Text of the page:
In delivering drugs from Mexico to the United States, adding to land routes and sophisticated tunnels in border cities, expedited transport by air was accomplished in most cases by low-altitude flights which landed in one of the deserts in New Mexico or Arizona at a previously agreed time and place — and then the plane would be set on fire. Alternatively, packages were ejected with radio beacons, which enabled men on the ground to locate them. The plane would then be directed towards the Pacific Ocean. Before reaching the ocean the pilots would jump into the void, equipped with parachutes.
A Cessna 206 Skywagon takes off.
Joaquín “El Chapo” Guzmán
To gain an appreciation of the magnitude of drug air trafficking, it is sufficient to look at the case of Sinaloa Cartel kingpin Joaquín “El Chapo” Guzmán, who directed the largest air operation in Mexico before being captured for the second time on February 22, 2014.
According to information received from the Mexican Ministry of National Defense (SEDENA), Mexican authorities between 2006 and 2015 confiscated 599 aircraft, of which 586 were airplanes and 13 were helicopters, which the Sinaloa Cartel used to use to send drugs to the United States and all of Mexico. By way of comparison, the country's largest legitimate commercial airline, Aeroméxico, has 127 aircraft.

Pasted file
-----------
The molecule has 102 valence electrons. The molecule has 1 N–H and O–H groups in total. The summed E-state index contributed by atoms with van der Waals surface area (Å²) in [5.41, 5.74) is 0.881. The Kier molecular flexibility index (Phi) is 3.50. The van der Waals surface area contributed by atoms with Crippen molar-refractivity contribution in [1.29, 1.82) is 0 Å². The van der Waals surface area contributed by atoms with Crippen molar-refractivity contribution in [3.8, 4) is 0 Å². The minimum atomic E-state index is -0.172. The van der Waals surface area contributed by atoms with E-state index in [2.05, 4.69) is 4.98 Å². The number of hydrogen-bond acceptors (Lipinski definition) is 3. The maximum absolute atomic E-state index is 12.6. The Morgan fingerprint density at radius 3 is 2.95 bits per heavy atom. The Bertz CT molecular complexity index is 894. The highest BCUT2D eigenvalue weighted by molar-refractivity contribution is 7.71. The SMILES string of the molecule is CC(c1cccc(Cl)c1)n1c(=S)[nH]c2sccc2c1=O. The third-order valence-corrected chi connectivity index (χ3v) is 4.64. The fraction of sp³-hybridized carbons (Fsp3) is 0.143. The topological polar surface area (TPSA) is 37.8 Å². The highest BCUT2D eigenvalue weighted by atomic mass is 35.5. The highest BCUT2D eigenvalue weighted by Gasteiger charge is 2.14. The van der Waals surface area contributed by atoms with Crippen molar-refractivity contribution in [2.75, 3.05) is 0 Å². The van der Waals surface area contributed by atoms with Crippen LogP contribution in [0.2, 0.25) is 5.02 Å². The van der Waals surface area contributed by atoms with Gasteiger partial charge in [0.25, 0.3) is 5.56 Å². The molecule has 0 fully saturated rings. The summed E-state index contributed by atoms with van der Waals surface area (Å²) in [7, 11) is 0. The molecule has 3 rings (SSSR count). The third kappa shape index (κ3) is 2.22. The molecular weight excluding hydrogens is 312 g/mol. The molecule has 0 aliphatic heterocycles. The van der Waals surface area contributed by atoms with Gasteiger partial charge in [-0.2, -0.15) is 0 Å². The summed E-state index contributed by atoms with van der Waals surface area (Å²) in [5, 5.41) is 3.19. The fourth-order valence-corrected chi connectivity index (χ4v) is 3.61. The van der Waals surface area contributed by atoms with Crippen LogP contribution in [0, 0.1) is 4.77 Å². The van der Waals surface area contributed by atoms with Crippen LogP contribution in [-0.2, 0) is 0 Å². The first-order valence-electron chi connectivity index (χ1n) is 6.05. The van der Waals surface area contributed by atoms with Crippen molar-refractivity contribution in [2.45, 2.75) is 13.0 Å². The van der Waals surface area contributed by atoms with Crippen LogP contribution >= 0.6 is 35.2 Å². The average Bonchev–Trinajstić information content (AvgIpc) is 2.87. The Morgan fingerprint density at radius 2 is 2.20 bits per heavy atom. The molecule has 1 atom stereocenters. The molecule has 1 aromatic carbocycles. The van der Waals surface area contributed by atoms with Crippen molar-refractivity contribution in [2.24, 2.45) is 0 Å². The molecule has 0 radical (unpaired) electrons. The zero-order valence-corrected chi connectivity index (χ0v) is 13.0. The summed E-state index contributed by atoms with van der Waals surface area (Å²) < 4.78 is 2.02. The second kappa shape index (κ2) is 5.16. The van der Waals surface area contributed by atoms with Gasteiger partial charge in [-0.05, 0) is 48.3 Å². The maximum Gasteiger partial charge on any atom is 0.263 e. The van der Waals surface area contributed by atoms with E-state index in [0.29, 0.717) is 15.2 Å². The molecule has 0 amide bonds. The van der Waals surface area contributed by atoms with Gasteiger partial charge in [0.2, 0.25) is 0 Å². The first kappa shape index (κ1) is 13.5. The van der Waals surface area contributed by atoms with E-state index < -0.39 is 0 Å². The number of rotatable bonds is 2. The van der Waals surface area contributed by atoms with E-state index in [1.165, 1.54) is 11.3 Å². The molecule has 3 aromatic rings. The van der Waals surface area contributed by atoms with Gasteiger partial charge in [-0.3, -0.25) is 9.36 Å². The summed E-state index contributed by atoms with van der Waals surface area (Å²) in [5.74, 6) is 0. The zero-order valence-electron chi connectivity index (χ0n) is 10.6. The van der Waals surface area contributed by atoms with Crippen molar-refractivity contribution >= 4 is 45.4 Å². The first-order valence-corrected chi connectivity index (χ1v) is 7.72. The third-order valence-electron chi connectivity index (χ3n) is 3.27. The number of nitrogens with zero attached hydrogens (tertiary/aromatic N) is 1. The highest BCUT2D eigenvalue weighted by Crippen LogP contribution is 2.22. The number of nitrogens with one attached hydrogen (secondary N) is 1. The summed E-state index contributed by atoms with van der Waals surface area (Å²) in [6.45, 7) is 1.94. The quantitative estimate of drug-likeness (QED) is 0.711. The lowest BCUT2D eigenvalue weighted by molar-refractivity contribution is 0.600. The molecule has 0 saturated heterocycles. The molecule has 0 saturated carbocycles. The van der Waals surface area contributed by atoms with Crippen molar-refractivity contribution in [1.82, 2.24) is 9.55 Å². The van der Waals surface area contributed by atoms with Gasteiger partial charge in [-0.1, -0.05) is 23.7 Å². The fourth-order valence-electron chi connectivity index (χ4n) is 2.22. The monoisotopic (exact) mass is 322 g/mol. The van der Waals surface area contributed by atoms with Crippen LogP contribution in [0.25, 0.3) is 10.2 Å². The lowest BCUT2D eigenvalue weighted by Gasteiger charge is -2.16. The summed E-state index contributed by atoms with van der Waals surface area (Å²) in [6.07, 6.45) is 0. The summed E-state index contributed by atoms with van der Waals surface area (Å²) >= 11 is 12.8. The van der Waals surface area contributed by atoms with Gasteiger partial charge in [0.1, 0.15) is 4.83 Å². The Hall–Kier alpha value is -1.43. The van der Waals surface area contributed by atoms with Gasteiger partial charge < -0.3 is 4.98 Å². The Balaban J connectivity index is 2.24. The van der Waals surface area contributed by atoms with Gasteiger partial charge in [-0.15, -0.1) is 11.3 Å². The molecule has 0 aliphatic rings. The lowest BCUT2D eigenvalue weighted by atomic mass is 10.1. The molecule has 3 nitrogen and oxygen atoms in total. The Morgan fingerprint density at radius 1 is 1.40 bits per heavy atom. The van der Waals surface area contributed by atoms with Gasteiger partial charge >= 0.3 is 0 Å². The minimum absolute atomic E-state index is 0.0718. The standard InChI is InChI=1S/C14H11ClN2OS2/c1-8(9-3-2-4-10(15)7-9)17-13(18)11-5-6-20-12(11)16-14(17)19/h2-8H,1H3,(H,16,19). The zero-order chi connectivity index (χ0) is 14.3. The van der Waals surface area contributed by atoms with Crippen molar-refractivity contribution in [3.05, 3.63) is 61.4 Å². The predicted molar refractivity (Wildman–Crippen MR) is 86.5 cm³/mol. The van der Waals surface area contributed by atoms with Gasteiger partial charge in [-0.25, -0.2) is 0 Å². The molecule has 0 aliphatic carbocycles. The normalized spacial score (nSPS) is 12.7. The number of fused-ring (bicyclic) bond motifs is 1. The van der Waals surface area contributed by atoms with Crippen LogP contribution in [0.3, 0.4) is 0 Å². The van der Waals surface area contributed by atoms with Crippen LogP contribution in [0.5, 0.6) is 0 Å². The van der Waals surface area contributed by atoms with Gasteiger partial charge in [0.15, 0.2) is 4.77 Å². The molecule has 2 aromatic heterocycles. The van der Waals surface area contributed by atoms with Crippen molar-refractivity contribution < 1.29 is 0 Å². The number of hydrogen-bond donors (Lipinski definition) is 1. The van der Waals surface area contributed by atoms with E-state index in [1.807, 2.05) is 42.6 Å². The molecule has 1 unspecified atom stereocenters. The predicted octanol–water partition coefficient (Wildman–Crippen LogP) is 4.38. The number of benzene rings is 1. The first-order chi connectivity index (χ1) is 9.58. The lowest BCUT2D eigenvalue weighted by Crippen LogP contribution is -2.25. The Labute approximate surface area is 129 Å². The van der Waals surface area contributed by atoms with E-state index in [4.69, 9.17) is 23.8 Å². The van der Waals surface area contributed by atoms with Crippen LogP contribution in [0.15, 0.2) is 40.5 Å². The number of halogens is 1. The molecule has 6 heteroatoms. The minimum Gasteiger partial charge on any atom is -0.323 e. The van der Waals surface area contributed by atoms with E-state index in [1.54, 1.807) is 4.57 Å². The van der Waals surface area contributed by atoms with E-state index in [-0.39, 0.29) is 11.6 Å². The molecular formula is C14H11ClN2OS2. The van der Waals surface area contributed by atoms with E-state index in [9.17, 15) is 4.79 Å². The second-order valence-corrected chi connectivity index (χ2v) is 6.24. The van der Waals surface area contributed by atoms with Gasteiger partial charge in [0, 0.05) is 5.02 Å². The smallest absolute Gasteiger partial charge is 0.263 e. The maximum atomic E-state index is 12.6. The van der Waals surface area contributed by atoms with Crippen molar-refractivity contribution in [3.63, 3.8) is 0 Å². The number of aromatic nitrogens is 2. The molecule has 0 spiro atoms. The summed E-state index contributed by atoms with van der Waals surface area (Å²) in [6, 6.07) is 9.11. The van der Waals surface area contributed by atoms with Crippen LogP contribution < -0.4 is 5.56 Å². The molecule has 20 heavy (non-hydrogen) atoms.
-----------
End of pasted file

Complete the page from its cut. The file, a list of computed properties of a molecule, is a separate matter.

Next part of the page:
Guzmán's cartel operated some 4,771 clandestine airstrips between 500 and 1,000 meters in length, in Mexico's northern states.
In the first three years of the mandate of former Mexican President Enrique Peña Nieto (2012 to 2015), the army confiscated 55 planes and closed 894 airstrips. Of the planes captured in Culiacán, Navolato and Ahome, which are municipalities in the state of Sinaloa, 60 of them were none other than the Cessna 206.
These small, low-maintenance gasoline-engine planes, which a large majority of pilots know how to fly, were also used by drug cartels in South America to transport drugs from Bolivia and Colombia to Venezuela. The contraband would then be brought to Central America, mainly Honduras, Nicaragua, Guatemala, or to the Mexican state of Quintana Roo in the Yucatan peninsula or to Chiapas in southernmost Mexico.